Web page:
Sociobiology and Epistemology

  • James H. Fetzer

Part of the Synthese Library book series (SYLI, volume 180)

Table of contents

  1. Front Matter
    Pages i-x
  2. Prologue

    1. Front Matter
      Pages 1-1
    2. Charles J. Lumsden, Ann C. Gushurst
      Pages 3-28
  3. Sociobiological Conceptions

    1. Front Matter
      Pages 29-29
    2. Joseph F. Hanna
      Pages 31-55
    3. David Smillie
      Pages 75-95
    4. Laurence Thomas
      Pages 115-129
  4. Epistemological Reflections

    1. Front Matter
      Pages 131-131
    2. Robert C. Richardson
      Pages 133-160
    3. Alexander Rosenberg
      Pages 161-179
    4. James H. Fetzer
      Pages 217-246
  5. Epilogue

    1. Front Matter
      Pages 247-247
  6. Back Matter
    Pages 267-281

About this book

Introduction

The papers presented in this special collection focus upon conceptual, the­ oretical and epistemological aspects of sociobiology, an emerging discipline that deals with the extent to which genetic factors influence or control patterns of behavior as well as the extent to which patterns of behavior, in turn, influence or control genetic evolution. The Prologue advances a compre­ hensive acco/unt of the field of gene-culture co-evolution, where Lumsden and Gushurst differentiate between "classical" sociobiology (represented especially by Wilson's early work) and current research on human socio­ biology (represented by Lumsden and Wilson's later work), which emphasizes interplay between genes, minds, and culture. The specter of genetic deter­ minism, no doubt, has created considerable controversy, some of which may be laid to rest by Hanna's analysis of the (ambiguous) notion of a "genetic program", which indicates the necessity for distinguishing between descriptive and prescriptive dimensions of this complex concept. Brandon offers a framework for assessing the respective contributions of nature and of nurture by advancing a means for measuring genetic and cultural influences upon "inheritance", which supports the conclusion that evolving patterns of behavior do not always maximize inclusive fitness, contrary to what socio­ biologists have claimed. The influence of culture upon genetic evolution, of course, can be adequately appraised only when a suitable account of culture itself has been found, a desideratum Smillie attempts to satisfy by utilizing the notion of "cinfo" as culturally transmitted ecological informa­ tion, a resource other species tend not to exploit.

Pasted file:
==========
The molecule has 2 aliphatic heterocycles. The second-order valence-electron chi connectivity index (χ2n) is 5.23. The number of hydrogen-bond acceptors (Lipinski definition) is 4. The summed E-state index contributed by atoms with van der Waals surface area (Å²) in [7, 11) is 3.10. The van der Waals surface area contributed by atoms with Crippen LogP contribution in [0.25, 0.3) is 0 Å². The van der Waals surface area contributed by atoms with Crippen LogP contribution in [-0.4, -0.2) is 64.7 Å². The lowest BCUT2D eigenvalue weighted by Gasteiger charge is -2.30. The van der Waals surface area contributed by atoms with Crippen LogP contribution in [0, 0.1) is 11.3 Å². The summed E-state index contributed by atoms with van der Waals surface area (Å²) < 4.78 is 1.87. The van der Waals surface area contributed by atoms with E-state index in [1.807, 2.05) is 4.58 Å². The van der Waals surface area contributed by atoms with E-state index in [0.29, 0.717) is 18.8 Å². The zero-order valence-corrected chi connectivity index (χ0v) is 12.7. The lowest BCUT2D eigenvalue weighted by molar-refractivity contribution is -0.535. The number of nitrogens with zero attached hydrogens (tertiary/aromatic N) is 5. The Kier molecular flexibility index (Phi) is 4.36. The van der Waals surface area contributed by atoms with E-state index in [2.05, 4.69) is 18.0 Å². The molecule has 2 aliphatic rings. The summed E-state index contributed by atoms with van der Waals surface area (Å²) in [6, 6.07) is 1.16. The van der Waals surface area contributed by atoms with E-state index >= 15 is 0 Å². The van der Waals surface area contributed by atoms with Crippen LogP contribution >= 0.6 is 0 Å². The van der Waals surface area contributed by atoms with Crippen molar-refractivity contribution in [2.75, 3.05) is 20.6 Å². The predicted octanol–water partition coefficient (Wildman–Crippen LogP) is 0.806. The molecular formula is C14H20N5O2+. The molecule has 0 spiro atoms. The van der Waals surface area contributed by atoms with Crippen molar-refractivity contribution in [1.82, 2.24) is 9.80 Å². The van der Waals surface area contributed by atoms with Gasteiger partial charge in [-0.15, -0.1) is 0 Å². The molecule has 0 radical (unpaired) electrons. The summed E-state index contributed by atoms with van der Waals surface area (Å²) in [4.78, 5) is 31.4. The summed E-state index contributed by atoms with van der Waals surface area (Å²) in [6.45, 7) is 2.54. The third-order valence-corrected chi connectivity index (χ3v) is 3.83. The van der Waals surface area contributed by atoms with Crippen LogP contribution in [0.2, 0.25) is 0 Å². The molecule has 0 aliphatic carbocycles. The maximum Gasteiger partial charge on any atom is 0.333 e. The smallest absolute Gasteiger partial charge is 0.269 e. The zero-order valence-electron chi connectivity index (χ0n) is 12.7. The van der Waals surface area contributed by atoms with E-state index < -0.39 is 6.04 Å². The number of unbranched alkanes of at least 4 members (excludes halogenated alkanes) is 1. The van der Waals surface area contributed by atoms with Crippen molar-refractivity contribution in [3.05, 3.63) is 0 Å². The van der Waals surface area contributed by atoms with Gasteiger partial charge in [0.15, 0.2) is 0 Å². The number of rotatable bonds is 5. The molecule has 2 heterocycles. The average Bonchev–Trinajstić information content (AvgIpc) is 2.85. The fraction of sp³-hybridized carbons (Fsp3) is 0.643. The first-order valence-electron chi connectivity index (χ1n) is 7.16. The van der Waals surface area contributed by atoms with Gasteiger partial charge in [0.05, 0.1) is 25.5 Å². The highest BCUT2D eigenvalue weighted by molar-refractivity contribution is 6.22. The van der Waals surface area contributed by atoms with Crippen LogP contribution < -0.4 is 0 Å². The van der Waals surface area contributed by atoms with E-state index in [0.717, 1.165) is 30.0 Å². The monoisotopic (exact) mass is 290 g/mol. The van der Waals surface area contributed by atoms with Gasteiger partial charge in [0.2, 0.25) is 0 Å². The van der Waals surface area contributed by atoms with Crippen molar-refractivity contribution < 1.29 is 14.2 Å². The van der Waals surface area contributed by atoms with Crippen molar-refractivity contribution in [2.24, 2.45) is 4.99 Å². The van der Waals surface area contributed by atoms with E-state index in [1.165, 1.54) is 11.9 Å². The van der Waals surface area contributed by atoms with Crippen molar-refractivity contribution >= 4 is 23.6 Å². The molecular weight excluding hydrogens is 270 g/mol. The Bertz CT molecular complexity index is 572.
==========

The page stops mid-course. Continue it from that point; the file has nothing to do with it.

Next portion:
Keywords

behavior epistemology evolution knowledge sociobiology

Editors and affiliations

  • James H. Fetzer
    • 1
  1. 1.University of VirginiaUSA

Bibliographic information

  • DOI https://doi.org/10.1007/978-94-009-5370-3
  • Copyright Information Springer Science+Business Media B.V. 1985
  • Publisher Name Springer, Dordrecht
  • eBook Packages Springer Book Archive
  • Print ISBN 978-90-277-2006-1
  • Online ISBN 978-94-009-5370-3
  • About this book